2.2. Conditional Statements

Conditional statement
If p and q are statements, the compound statement if p then q, denoted p=>q, is called a conditional statement or implication. p : antecedent or hypothesis q : consequent or conclusion if then : => Truth Table :
p T T q T F p => q T F

F
F

T
F

T
T

Note: when p is F, then p=>q is T.

2.2. Conditional Statements

Example
Form the implication p=>q for each the following (a) p: I am hungry. q: I will eat. (b) p: 2+2=5 q: I am the king of England.

Solution
(a) If I am hungry, then I will eat (b) If 2+2=5, then I am the king of England Note: There is no cause-and effect relationship between p and q in case (b). And (b) is true, since 2+2=5 is false.

2.2. Conditional Statements

Converse and Contrapositive


If p=>q is an implication, then its converse is the implication q => p and its contrapositive is the implication ~ q => ~p
E.g. Give the converse and the contrapositive of the implication If it is raining, then I get wet Converse: If I get wet, then It is raining. Contrapositive: If I do not get wet, then It is not raining.

2.2. Conditional Statements

Equivalence (biconditional)
If p and q are statements, the compound statement p if and only if q, denoted by p q, is called an equivalence or biconditional.
Truth Table :
p T T F F q T F T F pq T F F T

Note: p <=> q is T when p and q are both T or both F.

2.2. Conditional Statements

Example 3:
Is the following equivalence a true statement? 3>2 if and only if 0< 3 2 Solution: Let p: 3>2 and q : 0< 3 2, since p and q are both true, we then conclude that p q is true statement.

2.2. Conditional Statements

Example 4.
Compute the truth table of the statement (p=>q) (~q => ~p) Truth Table :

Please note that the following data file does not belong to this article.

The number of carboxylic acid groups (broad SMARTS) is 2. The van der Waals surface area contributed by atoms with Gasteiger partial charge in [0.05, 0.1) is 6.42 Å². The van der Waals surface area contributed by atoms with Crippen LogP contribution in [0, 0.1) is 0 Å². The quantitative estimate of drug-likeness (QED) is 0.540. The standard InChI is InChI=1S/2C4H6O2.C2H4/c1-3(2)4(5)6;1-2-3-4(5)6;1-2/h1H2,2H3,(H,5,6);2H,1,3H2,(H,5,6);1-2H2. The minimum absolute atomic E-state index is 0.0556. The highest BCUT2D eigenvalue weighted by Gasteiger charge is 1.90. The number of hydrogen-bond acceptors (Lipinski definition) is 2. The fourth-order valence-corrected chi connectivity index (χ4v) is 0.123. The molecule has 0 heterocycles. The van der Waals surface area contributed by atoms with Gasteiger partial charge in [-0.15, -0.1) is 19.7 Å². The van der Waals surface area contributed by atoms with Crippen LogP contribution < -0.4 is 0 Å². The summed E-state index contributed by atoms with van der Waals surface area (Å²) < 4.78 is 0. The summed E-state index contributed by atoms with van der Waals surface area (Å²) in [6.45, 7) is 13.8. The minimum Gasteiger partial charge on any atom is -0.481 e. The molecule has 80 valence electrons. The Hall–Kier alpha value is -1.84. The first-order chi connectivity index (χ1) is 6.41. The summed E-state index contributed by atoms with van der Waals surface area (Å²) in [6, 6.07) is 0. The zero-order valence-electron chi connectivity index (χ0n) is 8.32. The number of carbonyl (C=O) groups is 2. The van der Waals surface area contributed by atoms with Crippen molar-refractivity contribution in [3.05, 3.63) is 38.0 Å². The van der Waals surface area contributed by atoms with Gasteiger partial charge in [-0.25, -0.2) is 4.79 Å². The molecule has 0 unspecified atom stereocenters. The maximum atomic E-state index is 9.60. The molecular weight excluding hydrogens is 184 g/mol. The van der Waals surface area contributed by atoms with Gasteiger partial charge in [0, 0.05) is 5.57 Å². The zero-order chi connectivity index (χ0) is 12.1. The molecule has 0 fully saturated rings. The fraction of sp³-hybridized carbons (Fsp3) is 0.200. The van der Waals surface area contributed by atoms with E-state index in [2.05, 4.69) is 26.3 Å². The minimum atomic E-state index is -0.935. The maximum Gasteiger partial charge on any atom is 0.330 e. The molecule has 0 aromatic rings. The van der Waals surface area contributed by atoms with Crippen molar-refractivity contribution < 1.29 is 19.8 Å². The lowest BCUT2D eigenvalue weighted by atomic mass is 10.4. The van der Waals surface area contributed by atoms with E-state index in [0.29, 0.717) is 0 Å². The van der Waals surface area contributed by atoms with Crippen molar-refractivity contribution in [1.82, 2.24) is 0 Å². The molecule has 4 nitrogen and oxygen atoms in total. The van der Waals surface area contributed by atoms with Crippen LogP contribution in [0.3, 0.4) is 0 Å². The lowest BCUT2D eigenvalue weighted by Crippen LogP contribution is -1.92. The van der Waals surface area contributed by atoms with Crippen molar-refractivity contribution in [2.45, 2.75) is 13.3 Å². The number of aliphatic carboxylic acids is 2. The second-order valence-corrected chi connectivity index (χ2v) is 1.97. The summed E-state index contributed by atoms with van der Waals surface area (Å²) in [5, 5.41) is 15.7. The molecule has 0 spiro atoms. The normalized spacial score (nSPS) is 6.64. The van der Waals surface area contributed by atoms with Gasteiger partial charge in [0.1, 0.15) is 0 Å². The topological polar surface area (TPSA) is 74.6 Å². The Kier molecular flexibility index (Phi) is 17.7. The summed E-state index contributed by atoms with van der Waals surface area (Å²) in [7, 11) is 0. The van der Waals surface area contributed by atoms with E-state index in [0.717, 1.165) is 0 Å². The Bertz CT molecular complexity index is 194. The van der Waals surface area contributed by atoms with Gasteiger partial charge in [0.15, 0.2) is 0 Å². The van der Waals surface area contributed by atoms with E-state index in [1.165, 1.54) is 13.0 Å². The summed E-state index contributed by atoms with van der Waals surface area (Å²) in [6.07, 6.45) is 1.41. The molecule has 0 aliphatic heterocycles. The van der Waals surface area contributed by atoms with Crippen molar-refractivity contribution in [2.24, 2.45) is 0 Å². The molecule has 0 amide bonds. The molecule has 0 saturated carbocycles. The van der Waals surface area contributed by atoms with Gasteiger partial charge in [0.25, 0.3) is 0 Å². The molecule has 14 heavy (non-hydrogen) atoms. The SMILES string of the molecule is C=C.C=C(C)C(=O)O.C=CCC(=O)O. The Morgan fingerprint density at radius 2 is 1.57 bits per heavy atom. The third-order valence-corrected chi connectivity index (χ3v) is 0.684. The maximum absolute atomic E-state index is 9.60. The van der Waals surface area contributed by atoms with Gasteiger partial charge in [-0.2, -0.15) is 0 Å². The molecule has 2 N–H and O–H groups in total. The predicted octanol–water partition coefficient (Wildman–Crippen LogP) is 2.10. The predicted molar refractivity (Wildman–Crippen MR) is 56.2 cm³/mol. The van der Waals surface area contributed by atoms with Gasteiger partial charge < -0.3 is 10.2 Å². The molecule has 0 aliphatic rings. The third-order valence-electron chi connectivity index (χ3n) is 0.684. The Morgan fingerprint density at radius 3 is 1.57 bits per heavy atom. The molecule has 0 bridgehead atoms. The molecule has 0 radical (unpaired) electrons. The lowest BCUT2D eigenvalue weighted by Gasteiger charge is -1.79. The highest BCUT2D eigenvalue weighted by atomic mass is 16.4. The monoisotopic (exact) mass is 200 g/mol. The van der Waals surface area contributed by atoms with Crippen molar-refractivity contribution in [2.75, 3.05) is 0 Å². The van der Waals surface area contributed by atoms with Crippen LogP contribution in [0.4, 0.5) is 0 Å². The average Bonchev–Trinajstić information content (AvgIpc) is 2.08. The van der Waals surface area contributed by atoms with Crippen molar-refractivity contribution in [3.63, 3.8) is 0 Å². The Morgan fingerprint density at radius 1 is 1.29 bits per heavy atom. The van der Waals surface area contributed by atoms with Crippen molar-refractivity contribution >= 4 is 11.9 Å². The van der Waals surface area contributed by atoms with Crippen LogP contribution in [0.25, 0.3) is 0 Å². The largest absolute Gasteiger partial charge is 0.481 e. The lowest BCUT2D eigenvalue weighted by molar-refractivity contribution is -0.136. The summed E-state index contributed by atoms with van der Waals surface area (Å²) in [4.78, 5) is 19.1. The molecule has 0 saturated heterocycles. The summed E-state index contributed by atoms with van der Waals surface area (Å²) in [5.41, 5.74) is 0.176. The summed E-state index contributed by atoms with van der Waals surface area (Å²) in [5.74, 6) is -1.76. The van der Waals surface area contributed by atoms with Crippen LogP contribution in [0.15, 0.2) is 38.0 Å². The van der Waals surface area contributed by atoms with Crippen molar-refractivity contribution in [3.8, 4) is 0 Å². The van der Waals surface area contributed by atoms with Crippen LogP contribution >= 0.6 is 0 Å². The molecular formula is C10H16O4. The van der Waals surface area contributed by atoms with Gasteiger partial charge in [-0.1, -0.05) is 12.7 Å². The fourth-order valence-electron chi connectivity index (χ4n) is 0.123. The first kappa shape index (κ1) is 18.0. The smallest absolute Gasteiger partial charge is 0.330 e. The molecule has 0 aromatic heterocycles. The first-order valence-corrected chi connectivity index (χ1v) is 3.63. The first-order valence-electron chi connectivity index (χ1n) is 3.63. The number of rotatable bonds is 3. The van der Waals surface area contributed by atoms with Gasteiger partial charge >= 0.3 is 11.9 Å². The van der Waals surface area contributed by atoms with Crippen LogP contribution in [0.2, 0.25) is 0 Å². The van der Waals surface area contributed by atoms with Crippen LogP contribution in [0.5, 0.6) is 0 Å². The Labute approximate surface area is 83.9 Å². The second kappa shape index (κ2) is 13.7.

p T T F F q T F T F p=>q T F T T ~q F T F T ~p F F T T ~q=>~p T F T T (p=>q) (~q => ~p) T T T T

2.2. Conditional Statements

Tautology
A statement that is true for all possible values of its propositional variables called Tautology. (e.g. Example 4)

Contradiction (Absurdity)
A statement that is false for all possible values of its propositional variables called Contradiction or Absurdity. (e.g. p ~p)

Contingency
A statement that can be either true or false, depending on the truth values of its propositional variables, is called a contingency. (e.g. p => q)

2.2. Conditional Statements

Logically Equivalent
If two statements p and q are always either both true or both false, for any values of the propositional variables, namely p q is a tautology Then we call p and q are logically equivalent. Denoted by pq

2.2. Conditional Statements

Example 6
Show that p V q and q V p are logically equivalent The truth table of (p V q ) (q V p ) are shown as follows Truth Table :
p T T F F q T F T F pVq T T T F qVp T T T F p V q q V p T T T T

2.2. Conditional Statements

Two Structures with similar properties (Theorem 1) Structure 1 (logic operations): (propositions, , V, ~)

Structure 2 (sets operations) (sets, U, , - )